Stress is a physiological mechanism triggered by the autonomous nervous system to allow the body to adapt to a potential threat or danger. Very useful to protect the integrity of the body, stress can also be very harmful when it becomes chronic, as it is the case in our modern societies.
With the help of breathing techniques, postures and relaxation, not only yoga brings a real and durable relief to problems related to chronicle stress, but gradually, the practitioner is also able to react in a more balance and detached way when facing difficult situations.
The process through which tensions arise is intimately related to the nervous responses of the sympathetic and parasympathetic systems in a challenging situation or context.
Let’s take an example. You’re in the bush during a safari trip. Prudently, you get out of the jeep, holding your camera, and you see not far from where you stand a group of lions lazing around in the sun. You take a few photos and suddenly, one of the lions notices your presence and comes rushing in your direction whereas the car is at a distance of about 10 meters.
Let’s see what is occurring inside the body. The optical nerve transmits the visual impression to the cortex which then process the information and compares it with its inner database (memory) to determine whether this creature is known and if it represents a threat. Immediately, the brain identifies the big feline and associates it with a serious potential danger. An impulse is instantly sent to the sympathetic system to accelerate the metabolism of the entire organism so that it can reacts adequately to this imminent threat:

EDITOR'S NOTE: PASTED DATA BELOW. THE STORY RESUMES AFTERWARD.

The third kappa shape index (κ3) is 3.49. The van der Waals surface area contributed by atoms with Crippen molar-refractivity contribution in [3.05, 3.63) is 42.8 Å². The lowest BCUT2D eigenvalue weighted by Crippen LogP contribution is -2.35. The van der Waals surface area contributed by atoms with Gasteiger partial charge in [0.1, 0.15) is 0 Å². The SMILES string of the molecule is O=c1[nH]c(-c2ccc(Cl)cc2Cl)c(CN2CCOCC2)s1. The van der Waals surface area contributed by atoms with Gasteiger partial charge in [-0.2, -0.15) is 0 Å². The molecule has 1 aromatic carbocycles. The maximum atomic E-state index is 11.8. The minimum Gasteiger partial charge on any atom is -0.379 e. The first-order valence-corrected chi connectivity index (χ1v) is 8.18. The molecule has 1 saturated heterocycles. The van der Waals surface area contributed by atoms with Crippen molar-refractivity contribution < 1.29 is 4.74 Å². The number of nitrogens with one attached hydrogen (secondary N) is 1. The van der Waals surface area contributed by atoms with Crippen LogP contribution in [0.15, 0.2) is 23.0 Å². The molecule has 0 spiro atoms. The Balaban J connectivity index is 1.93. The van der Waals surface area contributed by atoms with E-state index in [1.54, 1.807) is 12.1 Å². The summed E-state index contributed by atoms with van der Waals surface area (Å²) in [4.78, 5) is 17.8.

– Breath and heartbeat accelerate.
– Bronchial tubes dilate.
– Adrenal glands secrete adrenalin and cortisol.
– Pupils dilate and all senses are in alert.
– An important quantity of glucose is release in the blood stream to support an imminent muscular effort.
– All visceral activity is interrupted and blood is redirected towards the arms and the legs.
– Muscles contract, etc…
As a result, the entire organism is in a state of high alert, ready to either fight the threat or flight from it. The fight or flight responses are the two basic reactions when an individual is facing a danger. Now, unless you’re a Massaï warrior, you’ll probably opt for the second option: flight. Because of the change of metabolism induced by stress, the distance that separates you from the car is covered in no time and here you are safe and sound in the jeep. The lion, a bit disappointed that the game is already over, nonchalantly goes back to his ladies to continue his nap.
Note that all these highly complex physiological reactions occurred in only a fraction of a second.
Once the situation feels safe again, the nervous tension starts to decrease. The parasympathetic system activates to cancel the effects triggered by the sympathetic system when there was a danger. It is the rest and restore phase.
– Breath is calming down.
– Heartbeat is slowing down.
– Pupils contract.
– Blood goes back to the viscera.
– Muscles relax, etc…
Stress in daily life
In our example, stress is positive as it allows the organism to adapt to extreme conditions. The real problem happens when stress becomes chronic and that the parasympathetic system is no longer able to provide the “rest and restore” effect to the body. As a result, a gradual exhaustion of the nervous system occurs, which consequences can be very serious for the individual’s physical, emotional and mental health, as the nervous system is closely implicated in each of these layers of our being.